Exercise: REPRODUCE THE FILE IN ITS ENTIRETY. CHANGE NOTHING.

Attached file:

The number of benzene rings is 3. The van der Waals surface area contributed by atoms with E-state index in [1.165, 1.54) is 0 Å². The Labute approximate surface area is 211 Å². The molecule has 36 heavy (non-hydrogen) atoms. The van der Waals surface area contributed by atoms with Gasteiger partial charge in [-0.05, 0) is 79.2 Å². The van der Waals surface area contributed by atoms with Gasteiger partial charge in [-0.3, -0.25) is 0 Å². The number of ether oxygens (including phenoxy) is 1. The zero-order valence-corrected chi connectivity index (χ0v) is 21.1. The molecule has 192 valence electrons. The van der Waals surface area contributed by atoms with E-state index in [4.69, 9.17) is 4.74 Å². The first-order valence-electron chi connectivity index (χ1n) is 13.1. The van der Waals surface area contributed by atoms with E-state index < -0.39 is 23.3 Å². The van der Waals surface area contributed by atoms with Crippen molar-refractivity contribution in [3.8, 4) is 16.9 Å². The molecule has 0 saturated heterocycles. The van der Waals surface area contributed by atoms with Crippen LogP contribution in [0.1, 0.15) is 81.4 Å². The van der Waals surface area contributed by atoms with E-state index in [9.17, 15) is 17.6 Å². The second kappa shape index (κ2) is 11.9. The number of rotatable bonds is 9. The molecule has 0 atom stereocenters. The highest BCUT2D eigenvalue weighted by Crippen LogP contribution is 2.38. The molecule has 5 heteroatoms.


The number of benzene rings is 3. The van der Waals surface area contributed by atoms with E-state index in [1.165, 1.54) is 0 Å². The Labute approximate surface area is 211 Å². The molecule has 36 heavy (non-hydrogen) atoms. The van der Waals surface area contributed by atoms with Gasteiger partial charge in [-0.05, 0) is 79.2 Å². The van der Waals surface area contributed by atoms with Gasteiger partial charge in [-0.3, -0.25) is 0 Å². The number of ether oxygens (including phenoxy) is 1. The zero-order valence-corrected chi connectivity index (χ0v) is 21.1. The molecule has 192 valence electrons. The van der Waals surface area contributed by atoms with E-state index in [4.69, 9.17) is 4.74 Å². The first-order valence-electron chi connectivity index (χ1n) is 13.1. The van der Waals surface area contributed by atoms with E-state index < -0.39 is 23.3 Å². The van der Waals surface area contributed by atoms with Crippen molar-refractivity contribution in [3.8, 4) is 16.9 Å². The molecule has 0 saturated heterocycles. The van der Waals surface area contributed by atoms with Crippen LogP contribution in [0.1, 0.15) is 81.4 Å². The van der Waals surface area contributed by atoms with E-state index in [9.17, 15) is 17.6 Å². The second kappa shape index (κ2) is 11.9. The number of rotatable bonds is 9. The molecule has 0 atom stereocenters. The highest BCUT2D eigenvalue weighted by Crippen LogP contribution is 2.38. The molecule has 5 heteroatoms.